Coco-Loco - The Nutty Truth
Posted: November 30, 2011
Mystified by the explosion of coconut based products in the grocery aisles? What is the difference in coconut water, coconut milk and coconut oil? This tropical fruit has very different nutritional properties, depending on the part consumed. The word coconut purportedly comes from the Spanish or Portuguese word “coco”, which means “monkey face”, for the visual created by the three round indented markings or “eyes”.
Opening a fresh coconut, you will find a thin, almost clear coconut juice or water with a slight almond flavor, which can be used as a relatively low calorie fresh drink. One cup of the naturally occurring coconut water has 46 calories, 3 grams of fiber, 2 grams of protein and several vitamins and minerals, with no fat. In contrast, coconut milk is the liquid expressed from a mixture of grated coconut meat and water. You may find it raw, canned or frozen. In comparison, it has a hefty 57 grams of fat and 562 calories per cup. It has 51 grams of saturated fat (89% of total fat), making this one of the richest sources of saturated fat found in the plant or animal world.
Coconut water is from young immature coconuts and is being used by trendy beverage bottlers as a sports re-hydration fluid. It is very rich in potassium – much higher than average sports beverages. One cup has 600 mg potassium – more than a banana. It is also rich in other electrolytes. In fact, it has been used as an emergency measure in intravenous rehydration of critically ill patients in remote regions of the world. While the high level of potassium is not necessary for rehydration, foods with naturally occurring potassium do seem to be healthful because they may help counteract high dietary sodium levels, with their adverse effect on blood pressure. Some people, however, may be at risk in consuming high potassium foods due to medical conditions or medications, so an awareness of the potassium level in coconut water drinks is important.
Coconut is rich in fat, called coconut oil, which is actually a solid at room temperature. It is quite high in saturated fat. You may have noticed coconut oil sliding off the shelves into shopping carts due to the idea that coconut oil can speed up metabolism to help with weight loss. Other claims are that coconut oil promotes heart health and improved blood lipids. Some people are substituting coconut oil for the recommended unsaturated fats and oils in an effort to cash in on these claims. Although one recent study did show a slightly increased rate of weight loss for people substituting coconut oil for other oils, the effect was slight, and the study population limited. On the other hand, a vast majority of scientific evidence indicates that a diet high in saturated fats can raise LDL cholesterol levels in blood, promoting arteriosclerosis and heart disease. Adding the suggested 3 tablespoons of coconut oil daily will add 35 grams of saturated fat to your daily total. Dietary Guidelines for Americans suggest an upper limit of 20 grams per day, based on a 2,000 calorie diet, to lower the risk of heart disease.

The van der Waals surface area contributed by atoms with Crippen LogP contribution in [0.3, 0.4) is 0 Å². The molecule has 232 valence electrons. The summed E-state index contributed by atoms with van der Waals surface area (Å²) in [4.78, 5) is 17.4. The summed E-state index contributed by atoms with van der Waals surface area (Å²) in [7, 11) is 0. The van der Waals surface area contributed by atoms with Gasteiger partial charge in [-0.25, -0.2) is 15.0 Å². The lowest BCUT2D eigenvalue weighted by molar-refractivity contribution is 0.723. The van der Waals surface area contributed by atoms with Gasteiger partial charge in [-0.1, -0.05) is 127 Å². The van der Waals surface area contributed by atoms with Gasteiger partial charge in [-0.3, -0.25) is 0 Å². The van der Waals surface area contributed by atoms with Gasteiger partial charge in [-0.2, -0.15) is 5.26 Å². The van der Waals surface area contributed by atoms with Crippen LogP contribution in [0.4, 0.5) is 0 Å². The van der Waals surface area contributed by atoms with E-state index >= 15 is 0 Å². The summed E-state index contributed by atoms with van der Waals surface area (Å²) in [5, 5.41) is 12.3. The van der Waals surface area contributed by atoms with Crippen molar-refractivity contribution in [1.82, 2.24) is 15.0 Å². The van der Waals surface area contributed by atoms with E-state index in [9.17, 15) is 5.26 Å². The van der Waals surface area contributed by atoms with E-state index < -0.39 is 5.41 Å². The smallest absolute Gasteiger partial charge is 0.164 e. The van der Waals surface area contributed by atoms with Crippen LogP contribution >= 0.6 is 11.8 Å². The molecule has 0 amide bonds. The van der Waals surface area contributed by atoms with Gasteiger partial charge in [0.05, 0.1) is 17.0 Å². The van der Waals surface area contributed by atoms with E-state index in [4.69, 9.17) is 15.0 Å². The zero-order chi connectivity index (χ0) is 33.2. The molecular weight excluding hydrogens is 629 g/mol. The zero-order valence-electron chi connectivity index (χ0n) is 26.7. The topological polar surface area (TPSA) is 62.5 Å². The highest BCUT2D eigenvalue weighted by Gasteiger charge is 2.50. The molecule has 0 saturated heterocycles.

Are coconut products miracle foods or are the claims only slick merchandising? Certainly there are beneficial nutrients in the fruit, and future research will tell us more in this interesting debate. In the meantime, try to balance proven nutrition and physical activity strategies for better health!
Rayna Cooper is a Registered Dietitian and the Penn State Cooperative Extension Family & Consumer Sciences/Nutrition Educator serving the Southeast Region, based in Adams County. Penn State is committed to affirmative action, equal opportunity, and the diversity of its workforce. Penn State Extension in Adams County is located at 670 Old Harrisburg Road, Suite 204, Gettysburg, PA 17325, phone 334-6271, email email@example.com.